On one side of the room was a piano which grandma would sometimes play while grandad sang.  They first met through their mutual love of music.  They were Methodists and the vitality of the musical tradition at chapel was something they each enjoyed to the end of their lives.

At the end of the room there was a bureau and there grandad would do the farm accounts, keeping papers in the filing cabinet to one side.   There was a bookcase too but, avid reader though I was, I can’t remember any of the books which were kept there and I don’t remember anyone ever reading them!

The other major item of furniture in this room was a Victorian cupboard on top of which stood the radio.  Until I was about eight there was no mains electricity in the house so the radio was powered by “the accumulator” a bulky battery about the size of a car battery as I remember.  Each Saturday Grandad would go into Caistor to collect a charged battery which he would swap for the one he had collected the previous week.  The radio was on very loud every morning and when staying with them I always awoke to the sound of “Farming Today”.

I’ll bring you back into this kitchen another day.

Saturday 24 January 2015

Dogs, peacocks, snowdrops, ducks and rhubarb

I’m finding January to be quite a difficult month but I try and get out for a while each day so yesterday I headed once again for Normanby Hall.  It was one of those truly lovely winter days: very cold but with brilliant sunshine.  The carpark was incredibly busy when I arrived as the Ramblers Association was about to set out and everyone was rushing to get to the loos!

Quite apart from the Ramblers Association (who I sometimes think should be called the Route March Association), Walks for Health (which are run by the local authority) were leading gentle guided walks for people of varying degrees of fitness and the dog walkers were out in force.

 And it was a lovely chatty day, even if people were just saying “Isn’t it a lovely day!”  I chatted with lots of dog walkers and an English setter tried to hitch a lift on my trundle truck – apparently he has a friend who takes him up. 

Although it is still the depth of winter signs of spring are around.  The snowdrops are peeping through.

The peacocks are getting their wonderful plumage although I didn’t see any displaying.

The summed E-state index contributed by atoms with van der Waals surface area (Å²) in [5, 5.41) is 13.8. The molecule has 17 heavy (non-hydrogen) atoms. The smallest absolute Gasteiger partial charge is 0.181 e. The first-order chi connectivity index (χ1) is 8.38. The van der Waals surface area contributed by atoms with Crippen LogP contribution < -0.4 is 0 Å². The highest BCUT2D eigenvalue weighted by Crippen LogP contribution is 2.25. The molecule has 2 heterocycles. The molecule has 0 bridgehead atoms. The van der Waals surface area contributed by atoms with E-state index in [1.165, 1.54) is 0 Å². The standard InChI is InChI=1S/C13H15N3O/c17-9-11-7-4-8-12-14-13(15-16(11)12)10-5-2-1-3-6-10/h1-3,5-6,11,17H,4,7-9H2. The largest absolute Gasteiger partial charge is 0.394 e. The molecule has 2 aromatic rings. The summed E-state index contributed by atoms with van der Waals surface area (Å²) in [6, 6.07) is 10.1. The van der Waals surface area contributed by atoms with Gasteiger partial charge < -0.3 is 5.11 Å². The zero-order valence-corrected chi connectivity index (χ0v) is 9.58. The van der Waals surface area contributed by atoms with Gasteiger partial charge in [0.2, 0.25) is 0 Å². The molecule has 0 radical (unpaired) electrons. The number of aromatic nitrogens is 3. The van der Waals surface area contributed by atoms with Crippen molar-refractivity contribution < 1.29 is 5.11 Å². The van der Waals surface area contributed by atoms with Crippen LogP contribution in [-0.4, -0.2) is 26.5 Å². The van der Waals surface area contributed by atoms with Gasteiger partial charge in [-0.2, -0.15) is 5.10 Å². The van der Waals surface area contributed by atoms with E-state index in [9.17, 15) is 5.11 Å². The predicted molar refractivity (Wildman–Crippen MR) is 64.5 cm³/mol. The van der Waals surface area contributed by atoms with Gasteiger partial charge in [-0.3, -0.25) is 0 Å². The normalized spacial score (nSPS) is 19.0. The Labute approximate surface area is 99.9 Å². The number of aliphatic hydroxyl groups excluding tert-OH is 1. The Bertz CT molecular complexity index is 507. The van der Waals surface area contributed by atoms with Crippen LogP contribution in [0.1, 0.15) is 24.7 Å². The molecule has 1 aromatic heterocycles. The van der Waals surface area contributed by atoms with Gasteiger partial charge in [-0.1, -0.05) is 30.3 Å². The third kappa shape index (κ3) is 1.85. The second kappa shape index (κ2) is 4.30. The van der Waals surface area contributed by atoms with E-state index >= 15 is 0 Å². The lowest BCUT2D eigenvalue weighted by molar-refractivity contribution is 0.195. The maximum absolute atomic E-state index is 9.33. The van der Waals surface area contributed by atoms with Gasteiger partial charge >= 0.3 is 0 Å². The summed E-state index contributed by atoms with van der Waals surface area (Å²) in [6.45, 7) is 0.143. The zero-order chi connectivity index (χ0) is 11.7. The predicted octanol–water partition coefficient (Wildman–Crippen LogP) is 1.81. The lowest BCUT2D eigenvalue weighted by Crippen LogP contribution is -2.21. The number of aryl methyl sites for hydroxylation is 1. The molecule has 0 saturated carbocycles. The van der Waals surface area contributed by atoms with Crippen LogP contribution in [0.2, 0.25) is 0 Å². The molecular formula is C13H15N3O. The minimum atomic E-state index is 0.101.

Some ducks still think it’s too nippy for water sports but a few were on a small pond.
And there was a new explanation board about these so maybe Victoria won’t be exposed too much longer.

Wednesday 14 January 2015

The Bells! The Bells!

I’d like to take you a little farther into my grandmother’s house so come through the kitchen with me.   Apart from the back door the only way out of the kitchen led into a very dark corridor known as the passage.  The passage was used for hanging coats but children found it to be a wonderful place, for in the passage there were the bells.  In an earlier age there would have been maids in such a large house as this, although grandma had no such help.  The bedrooms would each have had a bell pull to summon the maids and these were connected by a system of wires to the bells hanging in the passage.  We children loved to play with the bells but adults endured it for a very short time only!  Oh the temptation!

Half way along the passage there was a door off to the left which led to the pantry.  This was quite a large room and here Grandma kept not just food but crockery, cutlery and the paraphernalia of food preparation.  There was a brick gantry and on there were kept the great pansions of cream, covered with muslin and waiting for the next butter making session.  There was a small cupboard whose door was made of fine mesh wire; this was the meat safe.  Flies were always a problem and food umbrellas and muslin cloths were needed for everything.

Washing up was always done in the pantry in a bowl on a table.  One quickly learnt the best order to wash pots as there was only one bowl of water, heated on the stove and carried through for there was no tap of any kind in the pantry. 

Beyond this pantry there was another pantry (there were three pantries in all) and this one was used for storage.  The thing I remember most clearly is the great wooden trough in which bacon was cured.

I realise that I may have made life in that farmhouse sound almost idyllic but it was very hard work for my grandmother.  I was privileged to have such wonderful times there in my childhood.

Tuesday 13 January 2015

It's that time of the year

It’s that time of the year!  The time when people smirk and ask me why I haven’t taken down my Christmas decorations yet. 

Well, I have taken down my Christmas decorations – but I haven’t taken down my Epiphany decorations.  You may remember that I have a lovely nativity set which came out on Christmas Day.  The shepherds, sheep, goat and donkey are in the stable.

We've now moved on to the Epiphany (6th January) and the magi have arrived complete with camel.  The shepherds are no longer in the stable.

They have returned to their fields and are still watching their sheep.

They have been like this for a week now and they will all stay in place until 2nd February (which is Candlemas) when they will all return to obscurity.

Monday 12 January 2015


I had a telephone call from Bonnie on Saturday.  Her granddaughter had been and had received the letter which I sent her, care of Bonnie.  (See previous post.)

When she first saw it she was a little suspicious.  “I’ve never had a letter in the post before.  Who is it from?” 

“You’d better open it if you want to know that.”  I’d written my surname on the envelope so that Bonnie would know it was a safe letter.

So the letter was opened.

Apparently the little girl couldn’t believe it.  She’s never had a real letter, hand-written to her.  I had made the card myself, and written a very short note thanking her for looking after me at lunch when I went to visit Bonnie.  The letter is destined for her treasure box.